‘Sting operations’ – Is the day of resurrection here?
In the name of the Almighty, the Beneficent the Merciful
“He questions: “When is the Day of Resurrection?” (A day) when the sight is dazed and the moon is buried in darkness, and the sun and moon are joined together; that Day will Man say; “Where is the refuge?” (Quran 75)
Since last Friday brethren, the public sphere here in Nigeria has been held in the jugular by arguments – some specious and ribald, others cerebral and highly ingenuous. Some among my compatriots have posited that while the war against corruption is highly desirable, the method of operation deployed by the DSS in their attempt to arrest some eminent members of the bench was to say the least highly unfitting of a developing democracy like ours.
Others have even argued that no matter the infractions their Lordships may have committed they ought not to have been treated like ordinary mortals like you and me. After all, whenever you talk of the bearers of the silk, you are gesturing to a hallowed palace, built of marble and populated by men and women whose first qualification for the appellation “Me Lord” is their incorruptibility.
But others have countered. The “Sting” operation carried out by the DSS, they posited, is not unknown either to the law or to contemporary history.
“Sting” operations, they further argued, have been used in Ghana and America. It is a sine qua non whenever the stakes are high.
Thus it came to pass that we are confronted, once again, with the enigma that the Nigerian condition always throw up for own contemplation. Here what is foul, in the Shakespearean sense, is fair; what is fair, to some, is foul.
But brethren, I thought the incident of last weekend is far more instructive for the discerning minds such that any attempt to view it as politics through other means would amount to trivialization of an extremely painful national tragedy. As I mentioned ab initio, the incident is reminiscent of the day of resurrection. A day when robes of honour shall be taken away from all men and women; when the secret oddities of the crème de la crème of the society shall be thrown open for all to see; when the mighty shall become lowly and burdened by the weight of fleeting moments of incontinence and slippery terrain of judgment day. The day of resurrection is that when the child shall grow hairs while in cradle while the old would yearn for a return to the life of innocence at the back of their mothers.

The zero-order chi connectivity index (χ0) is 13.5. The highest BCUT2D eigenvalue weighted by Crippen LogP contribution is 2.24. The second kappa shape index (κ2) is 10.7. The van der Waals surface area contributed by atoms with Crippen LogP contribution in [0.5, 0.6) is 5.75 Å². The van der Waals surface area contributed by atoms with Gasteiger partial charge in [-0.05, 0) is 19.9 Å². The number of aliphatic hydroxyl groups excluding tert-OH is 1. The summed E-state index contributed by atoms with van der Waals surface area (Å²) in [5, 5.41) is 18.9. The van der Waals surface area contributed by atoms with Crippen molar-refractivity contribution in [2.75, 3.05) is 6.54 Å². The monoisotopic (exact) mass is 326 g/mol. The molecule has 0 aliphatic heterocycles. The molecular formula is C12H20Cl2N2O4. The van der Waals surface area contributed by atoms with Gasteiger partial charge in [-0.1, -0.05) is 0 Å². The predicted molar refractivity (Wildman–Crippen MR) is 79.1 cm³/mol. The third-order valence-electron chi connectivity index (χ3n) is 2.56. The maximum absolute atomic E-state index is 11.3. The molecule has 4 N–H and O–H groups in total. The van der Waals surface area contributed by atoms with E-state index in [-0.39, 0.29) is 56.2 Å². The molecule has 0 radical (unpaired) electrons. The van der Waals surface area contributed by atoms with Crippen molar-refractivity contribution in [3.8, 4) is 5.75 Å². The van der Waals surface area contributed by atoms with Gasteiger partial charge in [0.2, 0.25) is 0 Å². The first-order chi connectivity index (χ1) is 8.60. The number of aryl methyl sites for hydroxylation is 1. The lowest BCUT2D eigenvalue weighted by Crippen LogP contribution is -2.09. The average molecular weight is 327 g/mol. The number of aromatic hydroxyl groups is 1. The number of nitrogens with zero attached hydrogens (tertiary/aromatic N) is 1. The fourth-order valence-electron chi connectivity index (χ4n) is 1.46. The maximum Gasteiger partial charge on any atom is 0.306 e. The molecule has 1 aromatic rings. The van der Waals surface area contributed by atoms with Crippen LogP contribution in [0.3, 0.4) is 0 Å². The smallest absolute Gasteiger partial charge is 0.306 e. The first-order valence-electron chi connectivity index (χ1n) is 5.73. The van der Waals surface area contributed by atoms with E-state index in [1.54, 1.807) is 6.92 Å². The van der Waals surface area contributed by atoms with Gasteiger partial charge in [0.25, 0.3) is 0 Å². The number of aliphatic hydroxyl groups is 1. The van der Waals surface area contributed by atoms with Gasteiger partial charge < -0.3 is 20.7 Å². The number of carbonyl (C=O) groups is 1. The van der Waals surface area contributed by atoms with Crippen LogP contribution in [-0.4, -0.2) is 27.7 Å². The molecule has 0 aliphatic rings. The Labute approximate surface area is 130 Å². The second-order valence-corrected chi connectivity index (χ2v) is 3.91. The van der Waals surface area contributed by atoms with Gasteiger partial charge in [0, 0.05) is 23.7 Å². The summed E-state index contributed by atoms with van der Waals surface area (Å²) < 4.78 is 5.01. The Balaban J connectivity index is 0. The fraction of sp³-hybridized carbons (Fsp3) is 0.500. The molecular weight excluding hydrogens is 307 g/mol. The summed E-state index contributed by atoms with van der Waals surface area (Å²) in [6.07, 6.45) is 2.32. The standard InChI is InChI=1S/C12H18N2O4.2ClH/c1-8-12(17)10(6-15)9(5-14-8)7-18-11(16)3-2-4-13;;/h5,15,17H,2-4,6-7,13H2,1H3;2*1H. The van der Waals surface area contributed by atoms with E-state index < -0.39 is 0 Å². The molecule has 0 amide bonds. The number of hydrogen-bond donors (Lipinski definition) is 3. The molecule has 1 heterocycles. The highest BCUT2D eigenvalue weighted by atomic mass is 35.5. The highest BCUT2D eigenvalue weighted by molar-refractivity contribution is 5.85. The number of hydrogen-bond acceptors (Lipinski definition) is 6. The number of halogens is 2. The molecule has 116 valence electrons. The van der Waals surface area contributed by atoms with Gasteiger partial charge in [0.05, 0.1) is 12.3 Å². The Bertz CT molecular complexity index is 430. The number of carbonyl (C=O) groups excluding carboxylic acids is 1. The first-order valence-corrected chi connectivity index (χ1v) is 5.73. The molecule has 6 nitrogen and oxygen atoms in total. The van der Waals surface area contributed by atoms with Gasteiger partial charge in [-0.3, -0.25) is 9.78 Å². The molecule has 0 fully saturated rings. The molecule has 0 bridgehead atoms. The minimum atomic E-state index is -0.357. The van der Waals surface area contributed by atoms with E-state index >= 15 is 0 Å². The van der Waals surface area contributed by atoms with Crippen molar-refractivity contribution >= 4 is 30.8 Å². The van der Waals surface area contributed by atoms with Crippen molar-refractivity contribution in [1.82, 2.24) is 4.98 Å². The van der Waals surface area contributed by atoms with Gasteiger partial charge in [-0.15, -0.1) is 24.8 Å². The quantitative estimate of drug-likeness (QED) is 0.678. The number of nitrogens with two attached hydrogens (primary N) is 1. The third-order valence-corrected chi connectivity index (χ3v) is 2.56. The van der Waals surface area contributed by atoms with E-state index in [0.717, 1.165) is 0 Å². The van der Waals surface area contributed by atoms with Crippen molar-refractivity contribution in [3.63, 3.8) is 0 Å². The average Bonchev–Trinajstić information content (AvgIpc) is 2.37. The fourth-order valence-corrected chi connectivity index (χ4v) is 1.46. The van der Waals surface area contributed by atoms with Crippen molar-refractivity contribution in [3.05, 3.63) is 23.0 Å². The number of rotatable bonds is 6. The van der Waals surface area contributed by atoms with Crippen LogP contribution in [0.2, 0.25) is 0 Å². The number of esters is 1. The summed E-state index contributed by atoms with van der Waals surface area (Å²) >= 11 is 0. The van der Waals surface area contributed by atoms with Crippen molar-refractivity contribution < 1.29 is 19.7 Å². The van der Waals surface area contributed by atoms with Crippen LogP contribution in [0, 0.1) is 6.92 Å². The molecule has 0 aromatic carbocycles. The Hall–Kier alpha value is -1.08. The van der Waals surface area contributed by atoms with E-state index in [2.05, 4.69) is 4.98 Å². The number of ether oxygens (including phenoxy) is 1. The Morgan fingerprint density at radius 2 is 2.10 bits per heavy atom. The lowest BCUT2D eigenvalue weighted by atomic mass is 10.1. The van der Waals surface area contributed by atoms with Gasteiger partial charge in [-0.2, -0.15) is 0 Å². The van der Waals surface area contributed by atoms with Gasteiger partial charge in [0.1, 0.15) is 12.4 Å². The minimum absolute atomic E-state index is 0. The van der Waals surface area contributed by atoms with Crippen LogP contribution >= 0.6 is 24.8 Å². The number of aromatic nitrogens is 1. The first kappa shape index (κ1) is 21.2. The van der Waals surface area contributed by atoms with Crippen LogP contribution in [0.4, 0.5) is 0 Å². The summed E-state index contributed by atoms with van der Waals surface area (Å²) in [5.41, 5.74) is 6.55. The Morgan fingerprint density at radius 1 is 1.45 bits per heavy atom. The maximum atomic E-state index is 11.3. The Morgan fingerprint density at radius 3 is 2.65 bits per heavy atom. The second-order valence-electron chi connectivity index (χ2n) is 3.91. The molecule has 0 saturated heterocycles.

Dear sister, the incident of last weekend reminds me that nothing in this world, in our world, can escape retribution and reward; that your Lord and mine is the patient Observer and Liquidator. He gives you and me respite on a daily basis perhaps we shall take a new turn from this iniquitous path. It is those whose “luggage” contains no ‘contrabands’ and forbidden items who shall pass the bridge of judgment in peace and tranquility.
Brethren, when the Chief Justice of the Federation, Justice Mahmud Muhammad, described the event as regrettable, I thought he spoke the minds of most Nigerians. Now depending on which side of the spectrum you are, I consider the event as regrettable for many reasons including the fact that it opened a big gap in our moral constituents as a nation. The event was instructive of the fact that as a nation, our souls are in the hands of some subjects whose moral currency cannot “buy” a single item in the market of probity and honesty.